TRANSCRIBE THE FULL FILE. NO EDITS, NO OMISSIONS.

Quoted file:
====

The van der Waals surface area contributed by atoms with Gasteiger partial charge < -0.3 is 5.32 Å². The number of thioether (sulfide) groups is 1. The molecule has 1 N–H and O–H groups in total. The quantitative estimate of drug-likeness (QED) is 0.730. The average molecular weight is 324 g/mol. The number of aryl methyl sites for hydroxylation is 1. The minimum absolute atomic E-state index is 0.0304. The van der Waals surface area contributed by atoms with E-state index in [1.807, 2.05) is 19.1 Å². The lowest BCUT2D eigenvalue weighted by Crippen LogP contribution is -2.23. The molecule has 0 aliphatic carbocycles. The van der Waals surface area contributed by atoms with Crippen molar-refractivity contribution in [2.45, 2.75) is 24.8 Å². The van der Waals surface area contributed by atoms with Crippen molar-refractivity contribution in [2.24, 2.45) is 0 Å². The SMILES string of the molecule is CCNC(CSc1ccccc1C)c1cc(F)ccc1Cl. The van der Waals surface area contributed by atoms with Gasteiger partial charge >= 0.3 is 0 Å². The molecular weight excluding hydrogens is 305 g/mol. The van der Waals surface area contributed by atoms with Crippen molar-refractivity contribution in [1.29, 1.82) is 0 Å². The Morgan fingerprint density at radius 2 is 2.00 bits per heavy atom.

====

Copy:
The van der Waals surface area contributed by atoms with Gasteiger partial charge < -0.3 is 5.32 Å². The number of thioether (sulfide) groups is 1. The molecule has 1 N–H and O–H groups in total. The quantitative estimate of drug-likeness (QED) is 0.730. The average molecular weight is 324 g/mol. The number of aryl methyl sites for hydroxylation is 1. The minimum absolute atomic E-state index is 0.0304. The van der Waals surface area contributed by atoms with E-state index in [1.807, 2.05) is 19.1 Å². The lowest BCUT2D eigenvalue weighted by Crippen LogP contribution is -2.23. The molecule has 0 aliphatic carbocycles. The van der Waals surface area contributed by atoms with Crippen molar-refractivity contribution in [2.45, 2.75) is 24.8 Å². The van der Waals surface area contributed by atoms with Crippen molar-refractivity contribution in [2.24, 2.45) is 0 Å². The SMILES string of the molecule is CCNC(CSc1ccccc1C)c1cc(F)ccc1Cl. The van der Waals surface area contributed by atoms with Gasteiger partial charge >= 0.3 is 0 Å². The molecular weight excluding hydrogens is 305 g/mol. The van der Waals surface area contributed by atoms with Crippen molar-refractivity contribution in [1.29, 1.82) is 0 Å². The Morgan fingerprint density at radius 2 is 2.00 bits per heavy atom.